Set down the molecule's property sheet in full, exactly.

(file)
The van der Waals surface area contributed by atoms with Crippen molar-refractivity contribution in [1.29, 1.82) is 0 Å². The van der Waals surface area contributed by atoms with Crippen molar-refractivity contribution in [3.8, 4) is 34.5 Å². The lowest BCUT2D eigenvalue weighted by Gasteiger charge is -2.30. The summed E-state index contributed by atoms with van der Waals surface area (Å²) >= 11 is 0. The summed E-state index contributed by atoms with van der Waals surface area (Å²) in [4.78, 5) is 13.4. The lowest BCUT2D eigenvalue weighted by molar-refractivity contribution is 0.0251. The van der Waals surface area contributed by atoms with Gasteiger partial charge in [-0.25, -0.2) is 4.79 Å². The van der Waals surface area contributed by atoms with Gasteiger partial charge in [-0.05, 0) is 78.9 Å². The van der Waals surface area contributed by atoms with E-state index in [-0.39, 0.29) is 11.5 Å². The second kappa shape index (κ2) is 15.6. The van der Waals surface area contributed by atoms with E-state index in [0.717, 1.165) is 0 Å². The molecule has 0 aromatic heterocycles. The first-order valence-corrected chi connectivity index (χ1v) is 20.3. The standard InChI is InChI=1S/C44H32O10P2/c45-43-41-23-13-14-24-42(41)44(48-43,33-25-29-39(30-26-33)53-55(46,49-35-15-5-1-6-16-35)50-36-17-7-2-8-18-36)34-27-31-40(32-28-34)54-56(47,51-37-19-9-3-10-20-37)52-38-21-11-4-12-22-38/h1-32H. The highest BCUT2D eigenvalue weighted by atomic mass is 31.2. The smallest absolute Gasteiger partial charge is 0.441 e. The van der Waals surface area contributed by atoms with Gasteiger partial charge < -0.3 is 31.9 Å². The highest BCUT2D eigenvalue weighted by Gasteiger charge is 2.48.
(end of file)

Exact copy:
The van der Waals surface area contributed by atoms with Crippen molar-refractivity contribution in [1.29, 1.82) is 0 Å². The van der Waals surface area contributed by atoms with Crippen molar-refractivity contribution in [3.8, 4) is 34.5 Å². The lowest BCUT2D eigenvalue weighted by Gasteiger charge is -2.30. The summed E-state index contributed by atoms with van der Waals surface area (Å²) >= 11 is 0. The summed E-state index contributed by atoms with van der Waals surface area (Å²) in [4.78, 5) is 13.4. The lowest BCUT2D eigenvalue weighted by molar-refractivity contribution is 0.0251. The van der Waals surface area contributed by atoms with Gasteiger partial charge in [-0.25, -0.2) is 4.79 Å². The van der Waals surface area contributed by atoms with Gasteiger partial charge in [-0.05, 0) is 78.9 Å². The van der Waals surface area contributed by atoms with E-state index in [-0.39, 0.29) is 11.5 Å². The second kappa shape index (κ2) is 15.6. The van der Waals surface area contributed by atoms with E-state index in [0.717, 1.165) is 0 Å². The molecule has 0 aromatic heterocycles. The first-order valence-corrected chi connectivity index (χ1v) is 20.3. The standard InChI is InChI=1S/C44H32O10P2/c45-43-41-23-13-14-24-42(41)44(48-43,33-25-29-39(30-26-33)53-55(46,49-35-15-5-1-6-16-35)50-36-17-7-2-8-18-36)34-27-31-40(32-28-34)54-56(47,51-37-19-9-3-10-20-37)52-38-21-11-4-12-22-38/h1-32H. The highest BCUT2D eigenvalue weighted by atomic mass is 31.2. The smallest absolute Gasteiger partial charge is 0.441 e. The van der Waals surface area contributed by atoms with Gasteiger partial charge < -0.3 is 31.9 Å². The highest BCUT2D eigenvalue weighted by Gasteiger charge is 2.48.